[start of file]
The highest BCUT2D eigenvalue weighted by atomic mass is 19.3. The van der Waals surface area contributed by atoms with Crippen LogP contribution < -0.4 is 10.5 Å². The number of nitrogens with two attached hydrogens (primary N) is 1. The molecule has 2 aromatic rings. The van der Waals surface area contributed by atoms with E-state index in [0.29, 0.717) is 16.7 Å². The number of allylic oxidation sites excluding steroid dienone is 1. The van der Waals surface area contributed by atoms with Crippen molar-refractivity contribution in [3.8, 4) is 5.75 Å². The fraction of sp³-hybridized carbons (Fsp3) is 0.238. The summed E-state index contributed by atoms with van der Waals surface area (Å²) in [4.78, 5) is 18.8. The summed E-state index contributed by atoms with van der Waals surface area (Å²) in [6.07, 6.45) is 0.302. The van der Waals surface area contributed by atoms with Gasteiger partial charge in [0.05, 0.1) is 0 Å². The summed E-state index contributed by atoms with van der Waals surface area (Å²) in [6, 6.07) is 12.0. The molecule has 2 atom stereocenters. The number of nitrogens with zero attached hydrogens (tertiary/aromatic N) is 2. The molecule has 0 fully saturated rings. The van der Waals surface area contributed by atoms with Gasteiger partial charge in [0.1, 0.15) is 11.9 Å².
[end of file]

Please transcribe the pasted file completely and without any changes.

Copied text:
The highest BCUT2D eigenvalue weighted by atomic mass is 19.3. The van der Waals surface area contributed by atoms with Crippen LogP contribution < -0.4 is 10.5 Å². The number of nitrogens with two attached hydrogens (primary N) is 1. The molecule has 2 aromatic rings. The van der Waals surface area contributed by atoms with E-state index in [0.29, 0.717) is 16.7 Å². The number of allylic oxidation sites excluding steroid dienone is 1. The van der Waals surface area contributed by atoms with Crippen molar-refractivity contribution in [3.8, 4) is 5.75 Å². The fraction of sp³-hybridized carbons (Fsp3) is 0.238. The summed E-state index contributed by atoms with van der Waals surface area (Å²) in [4.78, 5) is 18.8. The summed E-state index contributed by atoms with van der Waals surface area (Å²) in [6.07, 6.45) is 0.302. The van der Waals surface area contributed by atoms with Gasteiger partial charge in [0.05, 0.1) is 0 Å². The summed E-state index contributed by atoms with van der Waals surface area (Å²) in [6, 6.07) is 12.0. The molecule has 2 atom stereocenters. The number of nitrogens with zero attached hydrogens (tertiary/aromatic N) is 2. The molecule has 0 fully saturated rings. The van der Waals surface area contributed by atoms with Gasteiger partial charge in [0.1, 0.15) is 11.9 Å².